You know what’s daunting? Going into a bookstore, armed only with the ambition of finding something new to read. Let’s make the task more challenging, let’s add my criminally short attention span. How do you choose what to read next? I could spend all day browsing through titles, but eventually the people who work at Barnes & Noble and Books-A-Million would like to go home, and I don’t blame them.
So, Mr. Author of Days of the Phoenix Available Exclusively at Amazon.Com on May 7th, how do you choose your next book to read? Well, I have answers, a few of them even. My time is finite and precious and I’d like to use it reading if I can — with that being said, here is how I choose books to read:
No. 1: Recommendations from friends. Cheap and easy, right? A friend is super enthusiastic about a book, you go and pick it up. If you read it and love it, you ask that friend for another recommendation. If you read it and hate it, you cut that friend out of your life forever, never speak to them, and spent the same amount of time it took you to read the book cutting their faces out of pictures that you may have taken together. See? Easy, squeezy.
No. 2: Movie novelizations. I didn’t want you to find out like this, but movie novelizations are my literary guilty pleasure. I can’t tell you how many I’ve read, but they aren’t the good ones, I can tell you that. What’s worse, my favorite ones are the action movie novelizations. Let me be clear on what a novelization is: a movie comes out and then a book with an identical plot comes out, that is a novelization. A book being based on a movie is something completely different. Of the god-awful-yet-I-read-it-enthusiastically books that I’ve read: the Punisher (the Thomas Jane movie), Pacific Rim, Pacific Rim: Uprising, Mortal Kombat, the Empire Strikes Back, and I’m sure there are more, but I can feel you judging me.
No. 3: Books movies were based on. The fastest novel I’ve ever read was “Girl, Interrupted” by Susanna Kaysen — I loved the movie, but I absolutely consumed the book. I can admit that there was a time when I was more interested in television and film that a book, but I’ve been reformed. The moments when I can find out that one of my favorite shows or film were based on books, well that just adds another book to my “to read” list. Some of my favorite manuscript-to-screen crossovers are “A Clockwork Orange” by Anthony Burgess, “Fight Club” by Chuck Palahniuk, “Interview with the Vampire” by Anne Rice, and pretty much any Stephen King adaptation.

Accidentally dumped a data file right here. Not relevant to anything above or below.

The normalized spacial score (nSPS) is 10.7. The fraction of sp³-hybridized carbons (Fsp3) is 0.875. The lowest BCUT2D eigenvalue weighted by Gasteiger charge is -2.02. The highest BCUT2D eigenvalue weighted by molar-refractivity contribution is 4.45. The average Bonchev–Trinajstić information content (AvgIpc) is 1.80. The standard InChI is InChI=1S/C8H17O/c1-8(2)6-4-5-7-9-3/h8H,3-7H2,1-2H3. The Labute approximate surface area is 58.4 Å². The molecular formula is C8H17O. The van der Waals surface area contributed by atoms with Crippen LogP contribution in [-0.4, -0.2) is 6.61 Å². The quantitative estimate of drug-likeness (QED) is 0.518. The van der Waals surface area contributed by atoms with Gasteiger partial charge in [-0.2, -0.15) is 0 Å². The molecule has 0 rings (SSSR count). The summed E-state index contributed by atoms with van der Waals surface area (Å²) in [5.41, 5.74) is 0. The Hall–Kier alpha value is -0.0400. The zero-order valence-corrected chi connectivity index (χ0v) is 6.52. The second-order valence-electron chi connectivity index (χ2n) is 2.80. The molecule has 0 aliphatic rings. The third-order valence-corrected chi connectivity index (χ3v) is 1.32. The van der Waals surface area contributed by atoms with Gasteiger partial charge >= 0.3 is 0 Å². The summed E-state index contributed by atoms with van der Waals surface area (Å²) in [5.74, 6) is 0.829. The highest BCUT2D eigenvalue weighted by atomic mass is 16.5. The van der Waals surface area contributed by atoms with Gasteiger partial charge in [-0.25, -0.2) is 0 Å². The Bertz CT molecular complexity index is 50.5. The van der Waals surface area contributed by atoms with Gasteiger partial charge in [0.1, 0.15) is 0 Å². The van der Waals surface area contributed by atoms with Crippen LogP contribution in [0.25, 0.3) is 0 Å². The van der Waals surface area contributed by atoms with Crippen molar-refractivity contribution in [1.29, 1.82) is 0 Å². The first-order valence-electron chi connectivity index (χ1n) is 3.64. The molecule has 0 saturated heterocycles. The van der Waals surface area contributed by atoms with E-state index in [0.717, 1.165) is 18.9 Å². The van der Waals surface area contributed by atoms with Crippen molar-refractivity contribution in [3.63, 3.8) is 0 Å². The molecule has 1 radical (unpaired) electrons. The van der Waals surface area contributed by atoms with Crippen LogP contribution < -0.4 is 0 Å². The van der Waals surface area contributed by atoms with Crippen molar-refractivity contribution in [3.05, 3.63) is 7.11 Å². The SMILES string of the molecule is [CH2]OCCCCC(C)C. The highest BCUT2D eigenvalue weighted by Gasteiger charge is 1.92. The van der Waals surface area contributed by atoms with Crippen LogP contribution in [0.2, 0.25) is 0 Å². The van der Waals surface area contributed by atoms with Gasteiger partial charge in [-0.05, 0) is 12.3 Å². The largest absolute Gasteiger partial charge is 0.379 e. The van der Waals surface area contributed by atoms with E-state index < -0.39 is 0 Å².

No. 4: GoodReads.Com. A social network based on your love of books?! What?! It’s all there, friends. Ratings of books you’ve read, recommendations, a chart system, it’s glorious. Now, you need to take those recommendations with a grain of salt, not everyone shares your taste and perspective. As long as you can discern between what you know you’ll like and what someone thinks you’ll like, GoodReads is a treasure trove of recommendations!
No. 5: Display tables & end caps at bookstores. My favorite bookstores put a lot of time and money trying to figure out how to sell me stuff — you know, a lot of time it works. Just looking over my bookshelves, a lot of those titles were picked up because they were arranged on a table, or on an end cap, and I regret nothing. I hate being sold to; on the adverse, I enjoy being consulted to. If a sign says “If you don’t read this, people are going to judge you and your small intellect,” I’m just going to go to another store. If a sign says “If you liked Y, you might like X,” now my interest is piqued.
No. 6: Complaints and outrage. There are times when I refer to myself as a “Literary Anarchist,” and so I’ll pay attention to a book if its been banned or is causing some sort of consternation to the masses. I do that for a simple reason: I’m not trying to watch the world burn, but an author took it upon themselves to challenge the way literature is consumed, and that deserves a look. If there is never a situation where someone is uncomfortable, then there is no growth. The arts, literature, has to push those boundaries; that’s how we expand our understanding and how we relate to each other more completely as a unified species. Such books that have been called for bans: “The Adventures of Huck Finn,” “A Clockwork Orange,” “Harry Potter & the Sorcerer’s Stone,” and “To Kill a Mockingbird.”
No. 7: (and my absolute favorite) Ask the clerks at the bookstores and libraries what they recommend. Let’s be honest: sometimes, working retail is challenging and laborious. Some executive, sitting at a corporate office, decides that the minions at the cash registers have to get three credit card applications instead of just two. The store has to be cleaned up sooner, the store has to run on fewer staff members, you know the drill. Every single time I’ve asked someone who works at a bookstore what they’d recommend and they have yet to steer me wrong. Even though I know they might not be getting the fulfillment out of employment they are hoping for, those associates still let their passion for reading shine when I ask them for such a recommendation. For that, I salute you.
That’s it — that’s how I pick out my next book to read. Would you like one more recommendation on a book to read? Be sure to check out Days of the Phoenix, available exclusively at Amazon.Com, on May 7th, 2019!
I’ll see you on your next trip across the Millerverse!